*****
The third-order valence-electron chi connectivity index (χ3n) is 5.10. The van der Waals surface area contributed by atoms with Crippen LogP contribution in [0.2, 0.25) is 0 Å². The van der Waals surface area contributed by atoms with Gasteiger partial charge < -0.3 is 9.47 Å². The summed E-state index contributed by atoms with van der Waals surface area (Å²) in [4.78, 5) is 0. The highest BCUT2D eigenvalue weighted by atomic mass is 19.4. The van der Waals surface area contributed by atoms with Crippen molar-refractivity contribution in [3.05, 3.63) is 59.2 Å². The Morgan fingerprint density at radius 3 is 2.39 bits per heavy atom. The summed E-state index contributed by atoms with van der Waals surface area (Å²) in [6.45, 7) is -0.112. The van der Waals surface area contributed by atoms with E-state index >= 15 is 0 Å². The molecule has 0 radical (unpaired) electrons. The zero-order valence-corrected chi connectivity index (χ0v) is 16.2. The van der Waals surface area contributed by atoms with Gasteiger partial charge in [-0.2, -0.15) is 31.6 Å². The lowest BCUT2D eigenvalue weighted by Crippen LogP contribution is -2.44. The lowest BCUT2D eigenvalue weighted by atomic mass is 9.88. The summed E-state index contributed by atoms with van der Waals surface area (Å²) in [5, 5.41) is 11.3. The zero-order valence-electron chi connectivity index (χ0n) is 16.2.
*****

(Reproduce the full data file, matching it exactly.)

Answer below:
The third-order valence-electron chi connectivity index (χ3n) is 5.10. The van der Waals surface area contributed by atoms with Crippen LogP contribution in [0.2, 0.25) is 0 Å². The van der Waals surface area contributed by atoms with Gasteiger partial charge < -0.3 is 9.47 Å². The summed E-state index contributed by atoms with van der Waals surface area (Å²) in [4.78, 5) is 0. The highest BCUT2D eigenvalue weighted by atomic mass is 19.4. The van der Waals surface area contributed by atoms with Crippen molar-refractivity contribution in [3.05, 3.63) is 59.2 Å². The Morgan fingerprint density at radius 3 is 2.39 bits per heavy atom. The summed E-state index contributed by atoms with van der Waals surface area (Å²) in [6.45, 7) is -0.112. The van der Waals surface area contributed by atoms with E-state index >= 15 is 0 Å². The molecule has 0 radical (unpaired) electrons. The zero-order valence-corrected chi connectivity index (χ0v) is 16.2. The van der Waals surface area contributed by atoms with Gasteiger partial charge in [-0.2, -0.15) is 31.6 Å². The lowest BCUT2D eigenvalue weighted by Crippen LogP contribution is -2.44. The lowest BCUT2D eigenvalue weighted by atomic mass is 9.88. The summed E-state index contributed by atoms with van der Waals surface area (Å²) in [5, 5.41) is 11.3. The zero-order valence-electron chi connectivity index (χ0n) is 16.2.